Ever since the fallen hero of South African Cricket - Hansie Cronje spilled his guts out to his country's inquiry commission and confessed to being bribed and throwing matches, many Indians have been most perplexed. They were equally astounded at the sort of details that Monica Lewinsky had provided to the American authorities in the case that shook the Presidency.
Why would they want to confess? Why should they want to make it easier for their investigative agencies? Why don't they adopt the Indian way of reacting to scams and do what our cricketers, politicians and scamsters do? That is - issue vehement denials; threaten to sue every one in sight; send out a few legal notices and hope that authorities do not manage to ferret out enough information to conclusively establish their guilt. This process buys crucial time to "influence" people in authority or "induce" officials in the vigilance agencies to ignore vital facts or delay filing a charge sheet.
The Indian system has worked wonderfully well for the last 40 years. Nobody has ever been punished for a significant offense in these decades and no one has ever had to disgorge substantial amounts of wealth - certainly not the rich and the famous. A large number of ordinary people are crushed mercilessly under the slow grind of the justice machinery - but small people in India suffer anyway, don't they? They are always the worst affected by natural calamities such as droughts and floods, they are trampled and butchered in caste and ethnic conflicts and are so often the sacrificial lambs for crimes ordered by the rich and the famous.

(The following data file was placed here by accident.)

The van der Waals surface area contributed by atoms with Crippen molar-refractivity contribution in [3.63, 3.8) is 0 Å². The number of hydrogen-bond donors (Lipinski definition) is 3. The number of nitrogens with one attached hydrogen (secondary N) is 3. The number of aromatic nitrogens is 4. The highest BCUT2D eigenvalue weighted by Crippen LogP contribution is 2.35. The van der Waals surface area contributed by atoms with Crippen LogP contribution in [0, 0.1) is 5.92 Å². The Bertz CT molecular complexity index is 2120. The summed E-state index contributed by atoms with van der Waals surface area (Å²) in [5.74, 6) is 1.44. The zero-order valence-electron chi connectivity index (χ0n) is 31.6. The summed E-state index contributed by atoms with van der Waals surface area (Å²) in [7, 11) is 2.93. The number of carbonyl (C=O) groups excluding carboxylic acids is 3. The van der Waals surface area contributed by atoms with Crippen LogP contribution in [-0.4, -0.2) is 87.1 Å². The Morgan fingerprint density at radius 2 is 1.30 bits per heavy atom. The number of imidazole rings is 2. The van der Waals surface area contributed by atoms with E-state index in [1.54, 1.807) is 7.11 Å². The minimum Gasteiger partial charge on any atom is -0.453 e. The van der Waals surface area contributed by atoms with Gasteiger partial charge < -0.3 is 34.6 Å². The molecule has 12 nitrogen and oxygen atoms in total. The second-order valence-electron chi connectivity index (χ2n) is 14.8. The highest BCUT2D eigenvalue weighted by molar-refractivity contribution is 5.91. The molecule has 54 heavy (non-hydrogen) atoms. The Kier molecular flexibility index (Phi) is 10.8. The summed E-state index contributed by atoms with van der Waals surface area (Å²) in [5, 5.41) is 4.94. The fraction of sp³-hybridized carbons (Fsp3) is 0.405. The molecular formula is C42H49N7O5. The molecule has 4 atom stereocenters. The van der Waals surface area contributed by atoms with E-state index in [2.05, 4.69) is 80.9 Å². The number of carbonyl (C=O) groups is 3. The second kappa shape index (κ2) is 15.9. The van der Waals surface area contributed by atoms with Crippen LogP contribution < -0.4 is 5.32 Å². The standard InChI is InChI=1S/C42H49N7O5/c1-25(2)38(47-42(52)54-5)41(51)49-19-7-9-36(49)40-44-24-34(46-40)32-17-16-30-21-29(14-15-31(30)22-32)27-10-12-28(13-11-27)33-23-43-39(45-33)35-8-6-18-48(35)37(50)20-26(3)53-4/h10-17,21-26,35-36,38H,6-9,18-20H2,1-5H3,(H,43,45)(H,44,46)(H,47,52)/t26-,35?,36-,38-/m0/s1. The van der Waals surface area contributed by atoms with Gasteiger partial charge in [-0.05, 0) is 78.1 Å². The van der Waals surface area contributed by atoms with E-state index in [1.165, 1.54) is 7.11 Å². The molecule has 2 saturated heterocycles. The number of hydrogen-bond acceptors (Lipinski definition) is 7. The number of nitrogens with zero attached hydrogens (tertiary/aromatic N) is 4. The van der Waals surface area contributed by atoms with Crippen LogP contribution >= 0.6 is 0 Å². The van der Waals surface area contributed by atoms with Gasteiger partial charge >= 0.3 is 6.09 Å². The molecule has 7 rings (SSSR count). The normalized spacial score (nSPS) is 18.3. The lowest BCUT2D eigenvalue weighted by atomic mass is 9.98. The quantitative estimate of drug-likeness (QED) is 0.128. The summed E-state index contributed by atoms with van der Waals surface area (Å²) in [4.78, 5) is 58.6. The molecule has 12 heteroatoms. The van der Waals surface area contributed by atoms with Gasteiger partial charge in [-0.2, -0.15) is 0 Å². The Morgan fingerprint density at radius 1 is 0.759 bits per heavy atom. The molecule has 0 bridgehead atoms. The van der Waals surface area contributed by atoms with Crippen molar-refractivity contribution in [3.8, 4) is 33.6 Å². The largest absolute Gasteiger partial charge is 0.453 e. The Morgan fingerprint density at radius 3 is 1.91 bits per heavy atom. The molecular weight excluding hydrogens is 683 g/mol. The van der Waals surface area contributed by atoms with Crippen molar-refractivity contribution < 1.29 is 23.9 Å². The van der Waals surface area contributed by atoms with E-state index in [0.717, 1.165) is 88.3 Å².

Let us look at how the system works for the influential minority. Hearing Hansie Cronje confess, a former bureaucrat told me, "I think it is a character flaw peculiar to us Indians that we simply do not admit any wrong doing." I disagreed vociferously. It is not a character flaw, but systemic flaws which effectively block any confessions.
Overcrowded courts, primitive systems, paucity of funds which hamper investigation, widespread corruption and an excruciatingly slow judicial process are all part of the systemic problem. A system of fixers works to grease the escape route and to engineer delays. They also do something even more dangerous. They decimate every upright official, bureaucrat, citizen and journalist who dares to buck the system, so that there are very few role models or an incentive to challenge corruption.
The Bofors gun deal is the most staggering example of how this works. Nearly a dozen different governments have been in power, since Rajiv Gandhi lost the elections in the wake of the scandal. It's been two decades, but the cosy world of Indian politics operates in such a manner that nobody dares to attack the skeletons in any cupboards, for fear of what may tumble out of their own.
Then came the Securities Scam of 1992. Politicians had marginal enough role to have ensured a clean and fair investigation. But it did not happen. The Narasimha Rao government came up with the perfect gimmick - an all-party Joint Parliamentary Committee (JPC) which conducted closed door hearings.